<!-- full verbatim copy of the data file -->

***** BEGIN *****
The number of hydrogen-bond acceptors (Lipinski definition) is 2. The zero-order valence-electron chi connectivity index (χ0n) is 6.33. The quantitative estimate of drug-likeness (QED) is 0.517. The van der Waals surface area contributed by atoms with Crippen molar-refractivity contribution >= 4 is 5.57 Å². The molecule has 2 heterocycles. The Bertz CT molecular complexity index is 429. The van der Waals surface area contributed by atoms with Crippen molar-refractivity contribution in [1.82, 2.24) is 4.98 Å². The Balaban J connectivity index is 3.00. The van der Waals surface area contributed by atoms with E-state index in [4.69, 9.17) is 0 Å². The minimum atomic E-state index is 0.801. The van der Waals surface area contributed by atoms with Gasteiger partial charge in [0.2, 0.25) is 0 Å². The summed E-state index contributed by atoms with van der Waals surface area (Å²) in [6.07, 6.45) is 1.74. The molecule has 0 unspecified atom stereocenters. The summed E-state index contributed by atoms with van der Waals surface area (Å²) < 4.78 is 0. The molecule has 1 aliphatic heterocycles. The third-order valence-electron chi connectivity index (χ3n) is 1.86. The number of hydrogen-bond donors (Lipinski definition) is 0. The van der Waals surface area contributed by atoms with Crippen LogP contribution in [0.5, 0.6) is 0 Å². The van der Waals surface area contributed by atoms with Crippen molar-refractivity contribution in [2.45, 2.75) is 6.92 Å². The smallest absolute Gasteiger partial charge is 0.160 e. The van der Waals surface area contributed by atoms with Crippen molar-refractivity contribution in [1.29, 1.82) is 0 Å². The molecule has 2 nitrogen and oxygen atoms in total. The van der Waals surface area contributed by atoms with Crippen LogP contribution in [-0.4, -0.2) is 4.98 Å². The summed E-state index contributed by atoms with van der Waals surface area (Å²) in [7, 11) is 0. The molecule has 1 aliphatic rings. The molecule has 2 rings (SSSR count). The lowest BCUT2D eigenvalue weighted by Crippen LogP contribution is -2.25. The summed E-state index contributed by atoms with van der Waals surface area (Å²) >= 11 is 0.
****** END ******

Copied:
The number of hydrogen-bond acceptors (Lipinski definition) is 2. The zero-order valence-electron chi connectivity index (χ0n) is 6.33. The quantitative estimate of drug-likeness (QED) is 0.517. The van der Waals surface area contributed by atoms with Crippen molar-refractivity contribution >= 4 is 5.57 Å². The molecule has 2 heterocycles. The Bertz CT molecular complexity index is 429. The van der Waals surface area contributed by atoms with Crippen molar-refractivity contribution in [1.82, 2.24) is 4.98 Å². The Balaban J connectivity index is 3.00. The van der Waals surface area contributed by atoms with E-state index in [4.69, 9.17) is 0 Å². The minimum atomic E-state index is 0.801. The van der Waals surface area contributed by atoms with Gasteiger partial charge in [0.2, 0.25) is 0 Å². The summed E-state index contributed by atoms with van der Waals surface area (Å²) in [6.07, 6.45) is 1.74. The molecule has 0 unspecified atom stereocenters. The summed E-state index contributed by atoms with van der Waals surface area (Å²) < 4.78 is 0. The molecule has 1 aliphatic heterocycles. The third-order valence-electron chi connectivity index (χ3n) is 1.86. The number of hydrogen-bond donors (Lipinski definition) is 0. The van der Waals surface area contributed by atoms with Crippen LogP contribution in [0.5, 0.6) is 0 Å². The van der Waals surface area contributed by atoms with Crippen molar-refractivity contribution in [2.45, 2.75) is 6.92 Å². The smallest absolute Gasteiger partial charge is 0.160 e. The van der Waals surface area contributed by atoms with Crippen molar-refractivity contribution in [1.29, 1.82) is 0 Å². The molecule has 2 nitrogen and oxygen atoms in total. The van der Waals surface area contributed by atoms with Crippen LogP contribution in [-0.4, -0.2) is 4.98 Å². The summed E-state index contributed by atoms with van der Waals surface area (Å²) in [7, 11) is 0. The molecule has 1 aliphatic rings. The molecule has 2 rings (SSSR count). The lowest BCUT2D eigenvalue weighted by Crippen LogP contribution is -2.25. The summed E-state index contributed by atoms with van der Waals surface area (Å²) >= 11 is 0.